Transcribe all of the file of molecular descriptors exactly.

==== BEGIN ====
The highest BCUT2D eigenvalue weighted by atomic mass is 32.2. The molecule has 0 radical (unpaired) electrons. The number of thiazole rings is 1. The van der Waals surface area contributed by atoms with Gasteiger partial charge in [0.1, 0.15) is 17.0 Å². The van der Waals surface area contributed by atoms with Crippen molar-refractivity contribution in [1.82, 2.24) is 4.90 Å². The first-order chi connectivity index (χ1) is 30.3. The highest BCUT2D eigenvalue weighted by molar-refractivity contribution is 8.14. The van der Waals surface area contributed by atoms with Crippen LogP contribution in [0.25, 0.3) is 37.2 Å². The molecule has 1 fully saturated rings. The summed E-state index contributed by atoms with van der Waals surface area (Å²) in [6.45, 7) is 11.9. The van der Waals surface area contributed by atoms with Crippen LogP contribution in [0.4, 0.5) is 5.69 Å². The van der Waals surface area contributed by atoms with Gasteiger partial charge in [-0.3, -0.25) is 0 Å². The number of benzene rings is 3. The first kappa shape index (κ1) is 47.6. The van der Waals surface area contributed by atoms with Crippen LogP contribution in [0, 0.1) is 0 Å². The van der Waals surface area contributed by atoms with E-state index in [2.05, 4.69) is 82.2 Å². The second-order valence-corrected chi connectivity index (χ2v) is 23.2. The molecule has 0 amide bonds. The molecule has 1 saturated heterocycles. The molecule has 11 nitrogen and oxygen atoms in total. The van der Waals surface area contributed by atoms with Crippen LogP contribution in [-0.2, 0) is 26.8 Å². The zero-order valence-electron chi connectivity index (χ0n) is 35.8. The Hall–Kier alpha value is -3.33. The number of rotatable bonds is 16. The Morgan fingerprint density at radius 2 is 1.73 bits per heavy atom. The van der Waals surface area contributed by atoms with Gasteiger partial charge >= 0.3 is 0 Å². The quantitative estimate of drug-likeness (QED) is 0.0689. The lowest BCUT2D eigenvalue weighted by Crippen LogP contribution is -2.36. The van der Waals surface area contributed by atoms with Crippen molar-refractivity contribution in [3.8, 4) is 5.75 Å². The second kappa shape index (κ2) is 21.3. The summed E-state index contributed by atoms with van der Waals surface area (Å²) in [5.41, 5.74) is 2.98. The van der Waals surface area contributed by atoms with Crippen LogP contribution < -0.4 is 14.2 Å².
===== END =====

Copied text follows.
The highest BCUT2D eigenvalue weighted by atomic mass is 32.2. The molecule has 0 radical (unpaired) electrons. The number of thiazole rings is 1. The van der Waals surface area contributed by atoms with Gasteiger partial charge in [0.1, 0.15) is 17.0 Å². The van der Waals surface area contributed by atoms with Crippen molar-refractivity contribution in [1.82, 2.24) is 4.90 Å². The first-order chi connectivity index (χ1) is 30.3. The highest BCUT2D eigenvalue weighted by molar-refractivity contribution is 8.14. The van der Waals surface area contributed by atoms with Crippen LogP contribution in [0.25, 0.3) is 37.2 Å². The molecule has 1 fully saturated rings. The summed E-state index contributed by atoms with van der Waals surface area (Å²) in [6.45, 7) is 11.9. The van der Waals surface area contributed by atoms with Crippen LogP contribution in [0.4, 0.5) is 5.69 Å². The van der Waals surface area contributed by atoms with Gasteiger partial charge in [-0.3, -0.25) is 0 Å². The number of benzene rings is 3. The first kappa shape index (κ1) is 47.6. The van der Waals surface area contributed by atoms with Crippen LogP contribution in [0, 0.1) is 0 Å². The van der Waals surface area contributed by atoms with E-state index in [2.05, 4.69) is 82.2 Å². The second-order valence-corrected chi connectivity index (χ2v) is 23.2. The molecule has 0 amide bonds. The molecule has 1 saturated heterocycles. The molecule has 11 nitrogen and oxygen atoms in total. The van der Waals surface area contributed by atoms with Crippen LogP contribution in [-0.2, 0) is 26.8 Å². The zero-order valence-electron chi connectivity index (χ0n) is 35.8. The Hall–Kier alpha value is -3.33. The number of rotatable bonds is 16. The Morgan fingerprint density at radius 2 is 1.73 bits per heavy atom. The van der Waals surface area contributed by atoms with Gasteiger partial charge >= 0.3 is 0 Å². The quantitative estimate of drug-likeness (QED) is 0.0689. The lowest BCUT2D eigenvalue weighted by Crippen LogP contribution is -2.36. The van der Waals surface area contributed by atoms with Crippen molar-refractivity contribution in [3.8, 4) is 5.75 Å². The second kappa shape index (κ2) is 21.3. The summed E-state index contributed by atoms with van der Waals surface area (Å²) in [5.41, 5.74) is 2.98. The van der Waals surface area contributed by atoms with Crippen LogP contribution < -0.4 is 14.2 Å².